Modi connected well at the popular level and engaged the political leadership, holding talks not just with his counterpart Sushil Koirala but with the broad spectrum of leaders across the political divide in the country that is still struggling to establish constitutional democracy.
He unequivocally said India will respect Nepal's sovereignty and would not interfere in its internal affairs, an accusation made especially by the Maoists. He also made it amply clear that India is all for revising and updating the 1950 Peace and Friendship Treaty, thereby taking the wind out of the sail of a large number of Nepali politicians who say it is tilted in favour of India.
At the same time, Modi extended India's helping hand in Nepal's socio-economic development. In what has become his trademark style, he offered to help Nepal through HIT, which stands for Highways, Information Technology and Transmission lines of power. "You decide what needs to be done, India will stand by you," he said magnanimously and offered Nepal $1 billion in concessional loans to help build power plants and roads.
Modi had identified steps to strengthen bilateral cooperation in key sectors, including trade and investment, hydropower and tourism. At the official level talks, the Indian side said the problem of trade deficit could be best bridged by development of hydropower in Nepal and export of surplus power to India. To improve connectivity, both sides agreed to expedite the works related to the development of cross border transmission lines as agreed in the Joint Commission meeting last month and to consider cross border direct routes to facilitate direct flights between regional airports Pokhara-Bhirahawa-Lucknow.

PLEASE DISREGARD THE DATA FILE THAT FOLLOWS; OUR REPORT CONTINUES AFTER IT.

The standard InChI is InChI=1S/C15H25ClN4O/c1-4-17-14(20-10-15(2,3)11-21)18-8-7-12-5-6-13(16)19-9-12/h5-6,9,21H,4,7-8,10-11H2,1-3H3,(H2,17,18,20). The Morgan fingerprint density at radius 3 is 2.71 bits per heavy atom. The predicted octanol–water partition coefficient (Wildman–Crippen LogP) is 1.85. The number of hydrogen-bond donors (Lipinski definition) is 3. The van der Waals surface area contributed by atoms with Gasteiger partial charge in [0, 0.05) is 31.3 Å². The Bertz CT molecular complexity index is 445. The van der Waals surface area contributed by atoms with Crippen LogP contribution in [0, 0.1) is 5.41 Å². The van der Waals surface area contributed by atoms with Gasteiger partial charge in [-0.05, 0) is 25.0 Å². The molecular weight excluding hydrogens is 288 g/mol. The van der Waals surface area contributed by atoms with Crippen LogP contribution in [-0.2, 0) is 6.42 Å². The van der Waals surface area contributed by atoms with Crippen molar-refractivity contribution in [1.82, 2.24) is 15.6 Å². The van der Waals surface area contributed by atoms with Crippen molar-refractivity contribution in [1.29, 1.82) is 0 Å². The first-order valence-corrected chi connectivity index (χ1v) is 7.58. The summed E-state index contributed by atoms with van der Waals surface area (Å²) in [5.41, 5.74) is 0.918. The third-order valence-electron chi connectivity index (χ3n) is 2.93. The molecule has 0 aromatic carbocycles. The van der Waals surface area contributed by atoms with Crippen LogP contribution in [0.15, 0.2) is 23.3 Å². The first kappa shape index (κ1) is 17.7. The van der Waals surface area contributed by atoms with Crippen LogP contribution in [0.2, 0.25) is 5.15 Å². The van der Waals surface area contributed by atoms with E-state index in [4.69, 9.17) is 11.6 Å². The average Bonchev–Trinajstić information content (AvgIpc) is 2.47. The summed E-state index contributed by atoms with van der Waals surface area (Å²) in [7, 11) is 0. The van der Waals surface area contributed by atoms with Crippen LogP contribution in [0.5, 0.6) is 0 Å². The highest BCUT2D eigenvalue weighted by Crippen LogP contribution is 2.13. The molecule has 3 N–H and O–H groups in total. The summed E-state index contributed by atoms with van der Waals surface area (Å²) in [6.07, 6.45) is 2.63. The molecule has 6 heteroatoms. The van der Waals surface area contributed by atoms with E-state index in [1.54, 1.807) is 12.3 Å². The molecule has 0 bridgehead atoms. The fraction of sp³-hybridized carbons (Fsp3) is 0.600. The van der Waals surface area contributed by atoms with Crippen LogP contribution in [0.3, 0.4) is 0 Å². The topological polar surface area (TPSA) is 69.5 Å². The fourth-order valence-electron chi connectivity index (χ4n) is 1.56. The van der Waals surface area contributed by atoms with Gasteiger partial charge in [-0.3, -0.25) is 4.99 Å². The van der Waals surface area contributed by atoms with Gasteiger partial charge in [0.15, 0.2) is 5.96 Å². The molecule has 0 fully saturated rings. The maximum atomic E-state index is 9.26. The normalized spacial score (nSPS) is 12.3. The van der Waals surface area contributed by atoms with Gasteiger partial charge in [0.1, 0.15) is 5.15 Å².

Modi's trip to Nepal--the first bilateral visit by an Indian prime minister in 17 years--is part of his government's efforts to re-engage with immediate neighbours, a policy that is crucial to India's renewed search for economic growth and national security. For his swearing-in ceremony in May, Modi invited the heads of neighboring governments, including the Nepalese prime minister. His first overseas trip as prime minister was to Bhutan. External Affairs Minister Sushma Swaraj had travelled to Nepal to chair the India-Nepal Joint Commission meeting that took place after a long gap of 23 years.
A section of the international media and some commentators have described the Modi administration's South Asia policy as one aimed at limiting the increasing footprint of China which has moved in to build ports in Sri Lanka and Bangladesh and power plants and roads in Nepal. Though China is a factor in the security and foreign policy calculations, the government's neighbourhood policy is more driven by domestic needs, such as spurring economic growth, and a vision of a more integrated South Asia.
Modi's trip underlined the importance of high level visits in adding momentum to bilateral ties and enhanced the focus of New Delhi on relations with neighbouring countries. More significantly, it reset ties with a strategic neighbour with meaningful dialogue at the political level as well as advancing sub-regional cooperation with development partnership.